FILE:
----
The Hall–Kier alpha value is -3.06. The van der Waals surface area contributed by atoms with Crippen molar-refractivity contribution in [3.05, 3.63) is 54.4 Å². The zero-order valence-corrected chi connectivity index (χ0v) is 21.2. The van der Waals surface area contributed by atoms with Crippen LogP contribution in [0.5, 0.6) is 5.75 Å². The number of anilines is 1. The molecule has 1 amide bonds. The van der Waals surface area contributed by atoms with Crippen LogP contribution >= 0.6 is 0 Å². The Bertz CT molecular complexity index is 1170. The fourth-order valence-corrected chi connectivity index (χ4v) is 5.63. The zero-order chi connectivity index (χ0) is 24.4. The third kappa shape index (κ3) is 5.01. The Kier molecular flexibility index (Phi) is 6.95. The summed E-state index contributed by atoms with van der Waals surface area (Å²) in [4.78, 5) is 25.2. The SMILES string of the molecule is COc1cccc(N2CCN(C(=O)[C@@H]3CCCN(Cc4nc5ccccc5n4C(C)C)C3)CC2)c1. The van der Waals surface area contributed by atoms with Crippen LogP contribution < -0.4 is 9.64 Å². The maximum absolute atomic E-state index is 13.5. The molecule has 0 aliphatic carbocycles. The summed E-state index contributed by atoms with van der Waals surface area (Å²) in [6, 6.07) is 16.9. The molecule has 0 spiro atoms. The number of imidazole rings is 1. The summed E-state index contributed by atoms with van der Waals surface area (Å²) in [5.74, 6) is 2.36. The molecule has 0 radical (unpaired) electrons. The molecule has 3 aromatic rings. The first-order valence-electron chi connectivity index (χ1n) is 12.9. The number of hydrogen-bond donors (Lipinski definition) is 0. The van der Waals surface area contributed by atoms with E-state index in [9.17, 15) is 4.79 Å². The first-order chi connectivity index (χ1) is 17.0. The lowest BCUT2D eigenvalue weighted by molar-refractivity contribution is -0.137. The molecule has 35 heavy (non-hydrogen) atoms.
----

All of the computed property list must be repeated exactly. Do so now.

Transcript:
The Hall–Kier alpha value is -3.06. The van der Waals surface area contributed by atoms with Crippen molar-refractivity contribution in [3.05, 3.63) is 54.4 Å². The zero-order valence-corrected chi connectivity index (χ0v) is 21.2. The van der Waals surface area contributed by atoms with Crippen LogP contribution in [0.5, 0.6) is 5.75 Å². The number of anilines is 1. The molecule has 1 amide bonds. The van der Waals surface area contributed by atoms with Crippen LogP contribution >= 0.6 is 0 Å². The Bertz CT molecular complexity index is 1170. The fourth-order valence-corrected chi connectivity index (χ4v) is 5.63. The zero-order chi connectivity index (χ0) is 24.4. The third kappa shape index (κ3) is 5.01. The Kier molecular flexibility index (Phi) is 6.95. The summed E-state index contributed by atoms with van der Waals surface area (Å²) in [4.78, 5) is 25.2. The SMILES string of the molecule is COc1cccc(N2CCN(C(=O)[C@@H]3CCCN(Cc4nc5ccccc5n4C(C)C)C3)CC2)c1. The van der Waals surface area contributed by atoms with Crippen LogP contribution < -0.4 is 9.64 Å². The maximum absolute atomic E-state index is 13.5. The molecule has 0 aliphatic carbocycles. The summed E-state index contributed by atoms with van der Waals surface area (Å²) in [6, 6.07) is 16.9. The molecule has 0 spiro atoms. The number of imidazole rings is 1. The summed E-state index contributed by atoms with van der Waals surface area (Å²) in [5.74, 6) is 2.36. The molecule has 0 radical (unpaired) electrons. The molecule has 3 aromatic rings. The first-order valence-electron chi connectivity index (χ1n) is 12.9. The number of hydrogen-bond donors (Lipinski definition) is 0. The van der Waals surface area contributed by atoms with E-state index in [9.17, 15) is 4.79 Å². The first-order chi connectivity index (χ1) is 17.0. The lowest BCUT2D eigenvalue weighted by molar-refractivity contribution is -0.137. The molecule has 35 heavy (non-hydrogen) atoms.